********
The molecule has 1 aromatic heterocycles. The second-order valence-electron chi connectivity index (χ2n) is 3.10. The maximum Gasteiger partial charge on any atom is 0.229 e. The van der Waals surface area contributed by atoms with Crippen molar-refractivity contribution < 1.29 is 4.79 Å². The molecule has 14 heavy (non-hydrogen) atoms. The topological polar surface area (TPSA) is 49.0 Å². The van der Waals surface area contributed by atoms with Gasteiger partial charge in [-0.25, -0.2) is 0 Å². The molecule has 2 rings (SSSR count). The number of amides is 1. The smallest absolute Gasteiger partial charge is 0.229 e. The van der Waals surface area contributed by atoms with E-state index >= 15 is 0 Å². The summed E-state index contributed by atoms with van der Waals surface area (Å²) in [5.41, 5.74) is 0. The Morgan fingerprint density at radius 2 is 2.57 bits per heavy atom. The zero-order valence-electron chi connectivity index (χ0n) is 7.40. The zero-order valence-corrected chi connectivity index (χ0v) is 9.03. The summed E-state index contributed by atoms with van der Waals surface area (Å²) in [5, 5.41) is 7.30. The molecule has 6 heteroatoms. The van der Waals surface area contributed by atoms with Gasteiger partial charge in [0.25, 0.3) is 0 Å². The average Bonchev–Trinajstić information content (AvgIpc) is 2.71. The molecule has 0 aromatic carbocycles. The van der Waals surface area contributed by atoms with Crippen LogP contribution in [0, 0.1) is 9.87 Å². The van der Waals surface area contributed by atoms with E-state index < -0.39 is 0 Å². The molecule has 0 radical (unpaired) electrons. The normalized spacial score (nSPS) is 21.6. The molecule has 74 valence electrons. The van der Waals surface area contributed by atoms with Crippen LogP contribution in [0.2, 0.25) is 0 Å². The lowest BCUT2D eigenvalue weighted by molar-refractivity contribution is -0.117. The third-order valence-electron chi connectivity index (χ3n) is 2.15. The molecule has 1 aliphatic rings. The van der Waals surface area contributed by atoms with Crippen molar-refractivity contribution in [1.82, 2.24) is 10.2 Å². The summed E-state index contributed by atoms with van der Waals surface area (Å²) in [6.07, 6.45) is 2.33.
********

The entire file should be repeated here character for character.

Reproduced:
The molecule has 1 aromatic heterocycles. The second-order valence-electron chi connectivity index (χ2n) is 3.10. The maximum Gasteiger partial charge on any atom is 0.229 e. The van der Waals surface area contributed by atoms with Crippen molar-refractivity contribution < 1.29 is 4.79 Å². The molecule has 14 heavy (non-hydrogen) atoms. The topological polar surface area (TPSA) is 49.0 Å². The van der Waals surface area contributed by atoms with Gasteiger partial charge in [-0.25, -0.2) is 0 Å². The molecule has 2 rings (SSSR count). The number of amides is 1. The smallest absolute Gasteiger partial charge is 0.229 e. The van der Waals surface area contributed by atoms with E-state index >= 15 is 0 Å². The summed E-state index contributed by atoms with van der Waals surface area (Å²) in [5.41, 5.74) is 0. The Morgan fingerprint density at radius 2 is 2.57 bits per heavy atom. The zero-order valence-electron chi connectivity index (χ0n) is 7.40. The zero-order valence-corrected chi connectivity index (χ0v) is 9.03. The summed E-state index contributed by atoms with van der Waals surface area (Å²) in [5, 5.41) is 7.30. The molecule has 6 heteroatoms. The van der Waals surface area contributed by atoms with Gasteiger partial charge in [0.25, 0.3) is 0 Å². The average Bonchev–Trinajstić information content (AvgIpc) is 2.71. The molecule has 0 aromatic carbocycles. The van der Waals surface area contributed by atoms with Crippen LogP contribution in [0, 0.1) is 9.87 Å². The van der Waals surface area contributed by atoms with E-state index < -0.39 is 0 Å². The molecule has 0 radical (unpaired) electrons. The normalized spacial score (nSPS) is 21.6. The molecule has 74 valence electrons. The van der Waals surface area contributed by atoms with Crippen LogP contribution in [0.2, 0.25) is 0 Å². The lowest BCUT2D eigenvalue weighted by molar-refractivity contribution is -0.117. The third-order valence-electron chi connectivity index (χ3n) is 2.15. The molecule has 1 aliphatic rings. The van der Waals surface area contributed by atoms with Crippen molar-refractivity contribution in [1.82, 2.24) is 10.2 Å². The summed E-state index contributed by atoms with van der Waals surface area (Å²) in [6.07, 6.45) is 2.33.